The Coral Sea, from Australia to Vanuatu
The Coral Sea lies to the west of the Pacific Ocean, off the north-east coast of Australia, between Papua New Guinea and New Caledonia, Vanuatu and the Solomon Islands. It is dotted with islands, some of which are uninhabited, and is home to the Great Barrier Reef marine belt: the largest ecosystem of coral reefs in the world, decorated with amazing underwater landscapes.
Spend a night in the ‘white sandy paradise’ of Whitsunday
The Whitsunday Islands lie off the coast of Queensland, Australia, about 50 kilometres from the small seaside town of Airlie Beach. Close to the Great Barrier Reef, these 74 islands feature crystal-clear waters, secluded beaches and hidden bays. The white sapphire of the archipelago is Whitsunday Island with its idyllic Whitehaven Beach. This long strip of silica sand bordered by a tropical forest is indisputably one of the most beautiful beaches in the world. It might be a bit cliché, but Hill Inlet is well worth a visit. From there, you can admire the 7 kilometres of Whitehaven Beach that stretch forth from its lookouts, joining an estuary whose shades of blue and green change with the tides. Prolong this waking dream by camping overnight. Obtain a permit from Whitsunday Islands National Park and wait for the day’s visitors to return to their boats, leaving you alone, or almost alone, on this little slice of paradise lost. An exceptional experience!
Fly over the heart of the Great Barrier Reef at Hardy Reef
Visible from space, the Great Barrier Reef stretches for over 2,300 km over an area of nearly 350,000 km2 off the north-east coast of Australia, making it the largest coral reef system in the world. This extraordinary habitat is home to some 400 species of coral, 1,500 species of fish, 4,000 species of molluscs and 240 species of birds. This priceless natural wonder has been a UNESCO World Heritage Site since 1981. Come and claim a front-row seat for this unique and unforgettable experience on the Reefworld pontoon, moored on the edge of Hardy Reef in perfectly preserved shallow waters. It is the perfect place to view this exceptional ecosystem. Choose to explore it by snorkelling, scuba diving or in a semi-submersible submarine. The platform also has an underwater viewing chamber. And a handful of Reefsleepers can even spend a night under the stars on the pontoon. Alternatively, you can enjoy a bird’s eye view during a panoramic helicopter flight over the famous Heart Reef.
Swim in the natural pool at Oro Bay on the Île des Pins
Welcome to the Île des Pins. Almost on the Tropic of Capricorn, to the south of Grande Terre of New Caledonia, the Île des Pins owes its name to Admiral James Cook, who marvelled at the abundance of the majestic New Caledonia pines when he explored the island for the first time in 1774. Now it’s your turn to uncover its treasures aboard an outrigger canoe in Upi Bay. Once inland, you can climb the Pic N’Ga or travel to the Cave of Queen Hortense, which is pierced with tree roots seeking water. Or walk along the trail beside a discreet sandy river to reach the legendary natural pool in Oro Bay, where thousands of multicoloured fish frolic in the dazzlingly clear waters of this lagoon carved from coral. A paradisiacal experience! You can also take a small plane to the Île des Pins from Nouméa, flying over the breathtaking landscapes of the Great South Lagoon, one of six lagoons named as UNESCO World Heritage Sites.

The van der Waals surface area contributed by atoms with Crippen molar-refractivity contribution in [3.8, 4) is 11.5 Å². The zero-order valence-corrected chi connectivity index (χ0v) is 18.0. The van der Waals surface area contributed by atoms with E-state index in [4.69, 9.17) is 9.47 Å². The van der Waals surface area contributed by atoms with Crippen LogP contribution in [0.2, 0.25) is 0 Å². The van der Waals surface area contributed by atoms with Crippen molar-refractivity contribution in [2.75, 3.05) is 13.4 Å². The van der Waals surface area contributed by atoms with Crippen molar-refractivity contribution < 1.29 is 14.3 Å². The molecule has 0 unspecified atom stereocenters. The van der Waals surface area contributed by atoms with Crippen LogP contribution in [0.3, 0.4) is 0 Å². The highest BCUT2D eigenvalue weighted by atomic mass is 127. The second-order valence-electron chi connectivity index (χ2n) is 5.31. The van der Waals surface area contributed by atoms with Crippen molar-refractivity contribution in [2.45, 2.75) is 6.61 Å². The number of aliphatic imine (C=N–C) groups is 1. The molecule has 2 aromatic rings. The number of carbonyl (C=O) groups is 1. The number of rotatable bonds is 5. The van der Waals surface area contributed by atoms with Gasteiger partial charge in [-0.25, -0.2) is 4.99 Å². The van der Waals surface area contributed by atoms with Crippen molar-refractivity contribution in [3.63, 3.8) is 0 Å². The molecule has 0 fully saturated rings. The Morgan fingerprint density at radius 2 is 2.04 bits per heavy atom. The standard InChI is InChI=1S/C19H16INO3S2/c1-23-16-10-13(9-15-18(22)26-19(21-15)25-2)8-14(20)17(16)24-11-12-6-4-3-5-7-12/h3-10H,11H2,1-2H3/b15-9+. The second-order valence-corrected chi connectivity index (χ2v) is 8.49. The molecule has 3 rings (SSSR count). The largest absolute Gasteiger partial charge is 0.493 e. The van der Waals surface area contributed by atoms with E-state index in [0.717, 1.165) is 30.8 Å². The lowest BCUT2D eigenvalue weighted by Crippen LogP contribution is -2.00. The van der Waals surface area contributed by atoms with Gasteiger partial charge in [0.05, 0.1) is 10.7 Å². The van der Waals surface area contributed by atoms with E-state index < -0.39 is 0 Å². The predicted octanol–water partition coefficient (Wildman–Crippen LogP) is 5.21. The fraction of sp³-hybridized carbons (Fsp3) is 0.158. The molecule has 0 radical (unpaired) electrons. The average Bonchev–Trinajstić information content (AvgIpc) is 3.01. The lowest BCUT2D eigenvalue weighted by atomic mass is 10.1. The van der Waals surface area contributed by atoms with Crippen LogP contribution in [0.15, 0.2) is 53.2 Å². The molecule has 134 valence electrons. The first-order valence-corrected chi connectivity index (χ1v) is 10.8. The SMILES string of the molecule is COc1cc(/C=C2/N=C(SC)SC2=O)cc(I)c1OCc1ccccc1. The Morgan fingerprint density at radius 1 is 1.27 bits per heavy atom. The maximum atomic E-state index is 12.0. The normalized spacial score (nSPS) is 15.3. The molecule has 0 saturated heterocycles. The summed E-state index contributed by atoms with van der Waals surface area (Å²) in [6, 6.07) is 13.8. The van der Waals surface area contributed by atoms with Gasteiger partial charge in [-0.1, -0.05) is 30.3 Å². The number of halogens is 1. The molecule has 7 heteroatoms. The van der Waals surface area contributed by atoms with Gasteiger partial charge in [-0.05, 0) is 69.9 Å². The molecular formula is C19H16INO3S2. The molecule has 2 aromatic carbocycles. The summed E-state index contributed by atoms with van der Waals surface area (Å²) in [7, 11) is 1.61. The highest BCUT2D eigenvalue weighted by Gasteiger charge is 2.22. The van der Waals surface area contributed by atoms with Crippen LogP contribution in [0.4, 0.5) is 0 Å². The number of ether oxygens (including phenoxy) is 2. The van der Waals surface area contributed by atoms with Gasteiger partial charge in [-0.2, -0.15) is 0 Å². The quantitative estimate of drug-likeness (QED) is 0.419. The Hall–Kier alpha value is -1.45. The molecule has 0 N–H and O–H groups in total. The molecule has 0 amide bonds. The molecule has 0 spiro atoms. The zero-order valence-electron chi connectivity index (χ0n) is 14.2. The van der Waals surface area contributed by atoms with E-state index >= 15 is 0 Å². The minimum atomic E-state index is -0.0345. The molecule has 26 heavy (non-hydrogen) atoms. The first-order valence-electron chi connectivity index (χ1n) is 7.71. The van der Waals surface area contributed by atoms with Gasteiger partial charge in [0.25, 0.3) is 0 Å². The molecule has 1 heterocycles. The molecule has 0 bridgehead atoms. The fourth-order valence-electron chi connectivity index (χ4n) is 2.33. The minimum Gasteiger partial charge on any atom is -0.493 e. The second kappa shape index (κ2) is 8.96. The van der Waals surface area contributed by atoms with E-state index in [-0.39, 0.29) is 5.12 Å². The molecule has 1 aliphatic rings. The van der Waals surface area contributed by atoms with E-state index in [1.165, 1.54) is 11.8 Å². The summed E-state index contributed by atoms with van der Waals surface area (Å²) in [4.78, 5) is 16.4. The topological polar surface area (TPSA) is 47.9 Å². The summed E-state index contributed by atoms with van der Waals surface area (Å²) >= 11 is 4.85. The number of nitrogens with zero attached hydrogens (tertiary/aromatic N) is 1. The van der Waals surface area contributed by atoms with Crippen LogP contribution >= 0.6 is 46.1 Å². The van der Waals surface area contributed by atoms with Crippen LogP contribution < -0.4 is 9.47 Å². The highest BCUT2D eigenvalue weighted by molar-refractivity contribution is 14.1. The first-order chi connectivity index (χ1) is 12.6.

Admire Solomonic art on the island of Santa Ana
Santa Ana, also known as Owaraha, is a small coral island in the Solomon Islands, in Melanesia, east of the island of San Cristobal (also known as Makira). Populated by fishermen and horticulturalists, welcoming Santa Ana is known principally for its sculptural woodwork: understated and elegant ceremonial bowls, paddles, slender clubs and figureheads for war canoes made of black wood, delicately decorated with white patterns and polished shell, pyrite, mother-of-pearl, clamshell, tortoiseshell and more. These objects represent relationships between people, the living and the dead, and other supernatural entities. It is a traditional art that reflects valuable know-how, as does the music, singing and dancing that punctuate the daily life of this Melanesian community during ritual ceremonies, special occasions or simply as a way to welcome visitors.
Listen to the rivers sing in Vanuatu
Head north from New Caledonia to visit Vanuatu, made up of around 83 beautiful islands. Espiritu Santo, or Santo to those who know it best, is the largest island in the group and probably one of the most beautiful. Featuring volcanic hills, fine sandy beaches, lagoons with turquoise waters and its famous blue holes, it is impossible to resist the natural beauty of its landscapes. The west of the island remains very wild, bristling with jagged mountains, while the east and south offer vast plains suitable for farming and dotted with small, isolated villages. Enjoy the opportunity to meet the people who live a quiet and reserved life here, but who are always very welcoming. Take advantage of your time in Santo to enjoy a captivating experience: Women’s Water Music. The women of Vanuatu make rivers sing by stirring, hitting and stroking the water with their hands and arms! A unique art that is passed down from mother to daughter…
Idyllic islands with preserved natural landscapes, carefully protected coral reefs, lagoons with turquoise waters, welcoming locals, and more: discover these distant lands and their natural splendours on a trip to the Coral Sea. Meet the inhabitants, who are the heirs to a range of authentic traditions.
Photos credits : ©iStock
PONANT takes you there
Sail to the most beautiful islands in the Pacific Ocean